I’m doing a lot of throwing out as I intend to sell my current home. I’ve lived here for over 20 years and my moving in coincided with my fully acknowledging that I was trans and embracing it. I recall how, in the first weeks here, even with all the decorating and furnishing to be done, I made up for my previous purge by buying a huge new stash of clothes, from shoes and coats to skirts and nightwear… everything.
Every so often I’ve exchanged clothes with other women, be they transgender or genetic, and thrown out stuff that was worn out, no longer fitted or was out of fashion, and I’ve blogged about that in the past. I can’t seem to get my clothing to fill less than two cupboards and three chests of drawers (as opposed to one of each for the boy stuff I still have to have).
This time, though, I am doing a significant clearout and the charity shops will get some decent stuff, like these sequinned peep-toes (frankly, I can’t do five-inch heels any more!)
and the white satin pencil skirt (that wouldn’t survive a second on London’s grimy, greasy public transport system). The dustmen can enjoy the horror purchases (surely anything is better than those orange boiler suits, boys).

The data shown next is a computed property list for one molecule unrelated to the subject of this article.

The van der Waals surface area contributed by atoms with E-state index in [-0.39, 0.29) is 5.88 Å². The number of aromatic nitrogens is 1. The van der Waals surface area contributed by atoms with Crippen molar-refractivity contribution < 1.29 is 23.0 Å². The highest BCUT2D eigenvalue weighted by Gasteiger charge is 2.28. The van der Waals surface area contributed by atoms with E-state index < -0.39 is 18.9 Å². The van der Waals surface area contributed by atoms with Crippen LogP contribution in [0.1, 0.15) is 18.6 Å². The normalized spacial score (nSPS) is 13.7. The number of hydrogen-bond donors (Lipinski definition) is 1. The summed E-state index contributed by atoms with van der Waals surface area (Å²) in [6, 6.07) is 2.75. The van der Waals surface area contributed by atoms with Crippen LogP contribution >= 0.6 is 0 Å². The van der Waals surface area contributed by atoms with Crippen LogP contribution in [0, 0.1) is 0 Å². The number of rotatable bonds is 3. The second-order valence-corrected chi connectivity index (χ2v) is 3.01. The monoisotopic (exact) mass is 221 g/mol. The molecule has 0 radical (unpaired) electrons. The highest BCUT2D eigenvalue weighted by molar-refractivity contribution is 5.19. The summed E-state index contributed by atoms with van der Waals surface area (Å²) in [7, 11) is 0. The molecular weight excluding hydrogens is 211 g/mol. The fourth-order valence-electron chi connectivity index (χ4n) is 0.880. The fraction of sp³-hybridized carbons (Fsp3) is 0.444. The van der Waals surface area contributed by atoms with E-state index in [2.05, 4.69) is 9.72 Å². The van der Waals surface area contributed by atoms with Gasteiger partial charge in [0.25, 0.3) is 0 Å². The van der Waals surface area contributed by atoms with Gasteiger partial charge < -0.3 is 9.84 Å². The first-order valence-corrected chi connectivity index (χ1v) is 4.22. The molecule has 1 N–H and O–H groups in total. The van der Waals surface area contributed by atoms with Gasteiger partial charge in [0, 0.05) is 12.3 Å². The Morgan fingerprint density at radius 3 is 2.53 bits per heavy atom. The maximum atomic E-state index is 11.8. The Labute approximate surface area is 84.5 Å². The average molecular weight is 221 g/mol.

Ah, yes, the horror purchases. Those things that only a weirdo would design, a crook would sell and a ditzy TGirl would buy! Like this top in layered lace frills, a sort of goth ra-ra vest. One TGirl who saw it gave me a look that suggested I burn it immediately (with me still in it was the implication).
But then there are the things that are simply no longer fashionable, like 50 denier tights in avocado and turquoise that were all the rage about ten years ago. They are so soft, warm and comfortable, though, that maybe I’ll keep them just for use at home. Or the leather trousers from the MILT* era fifteen years ago. Leather legwear is in again, but as leggings and skinny jeans, not loose trousers.
*For those who’ve forgotten, MILT = mothers in leather trousers.
Clearly it’s time to throw out the shoes with broken straps, the boots that have worn through (so hard to do - I loved them! L ).
A necessary clearout, but everything I get rid of is part of my history, and I feel strong emotions of loss.